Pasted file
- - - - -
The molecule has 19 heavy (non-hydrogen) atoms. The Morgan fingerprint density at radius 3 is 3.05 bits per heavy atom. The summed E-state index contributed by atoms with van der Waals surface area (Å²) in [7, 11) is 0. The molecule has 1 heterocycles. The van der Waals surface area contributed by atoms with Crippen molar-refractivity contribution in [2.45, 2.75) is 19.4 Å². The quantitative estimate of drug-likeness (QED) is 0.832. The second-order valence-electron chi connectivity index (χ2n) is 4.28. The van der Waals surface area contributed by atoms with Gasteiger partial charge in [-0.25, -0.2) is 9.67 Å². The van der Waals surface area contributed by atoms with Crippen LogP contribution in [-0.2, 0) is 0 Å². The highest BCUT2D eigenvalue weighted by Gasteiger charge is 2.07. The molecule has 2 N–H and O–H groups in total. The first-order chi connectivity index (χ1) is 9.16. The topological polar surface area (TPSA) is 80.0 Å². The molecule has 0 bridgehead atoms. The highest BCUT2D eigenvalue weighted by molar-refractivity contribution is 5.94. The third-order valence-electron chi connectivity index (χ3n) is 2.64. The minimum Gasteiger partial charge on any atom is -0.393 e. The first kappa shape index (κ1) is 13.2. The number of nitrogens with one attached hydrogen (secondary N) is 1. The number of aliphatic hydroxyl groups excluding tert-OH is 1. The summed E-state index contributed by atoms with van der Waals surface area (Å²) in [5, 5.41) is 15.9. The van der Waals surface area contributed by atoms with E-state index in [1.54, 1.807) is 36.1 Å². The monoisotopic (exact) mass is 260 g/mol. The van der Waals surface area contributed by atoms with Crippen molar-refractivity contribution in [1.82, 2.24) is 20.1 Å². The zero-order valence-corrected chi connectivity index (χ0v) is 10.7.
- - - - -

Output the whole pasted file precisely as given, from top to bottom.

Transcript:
The molecule has 19 heavy (non-hydrogen) atoms. The Morgan fingerprint density at radius 3 is 3.05 bits per heavy atom. The summed E-state index contributed by atoms with van der Waals surface area (Å²) in [7, 11) is 0. The molecule has 1 heterocycles. The van der Waals surface area contributed by atoms with Crippen molar-refractivity contribution in [2.45, 2.75) is 19.4 Å². The quantitative estimate of drug-likeness (QED) is 0.832. The second-order valence-electron chi connectivity index (χ2n) is 4.28. The van der Waals surface area contributed by atoms with Gasteiger partial charge in [-0.25, -0.2) is 9.67 Å². The van der Waals surface area contributed by atoms with Crippen LogP contribution in [-0.2, 0) is 0 Å². The highest BCUT2D eigenvalue weighted by Gasteiger charge is 2.07. The molecule has 2 N–H and O–H groups in total. The first-order chi connectivity index (χ1) is 9.16. The topological polar surface area (TPSA) is 80.0 Å². The molecule has 0 bridgehead atoms. The highest BCUT2D eigenvalue weighted by molar-refractivity contribution is 5.94. The third-order valence-electron chi connectivity index (χ3n) is 2.64. The minimum Gasteiger partial charge on any atom is -0.393 e. The first kappa shape index (κ1) is 13.2. The number of nitrogens with one attached hydrogen (secondary N) is 1. The number of aliphatic hydroxyl groups excluding tert-OH is 1. The summed E-state index contributed by atoms with van der Waals surface area (Å²) in [5, 5.41) is 15.9. The van der Waals surface area contributed by atoms with E-state index in [1.54, 1.807) is 36.1 Å². The monoisotopic (exact) mass is 260 g/mol. The van der Waals surface area contributed by atoms with Crippen molar-refractivity contribution in [1.82, 2.24) is 20.1 Å². The zero-order valence-corrected chi connectivity index (χ0v) is 10.7.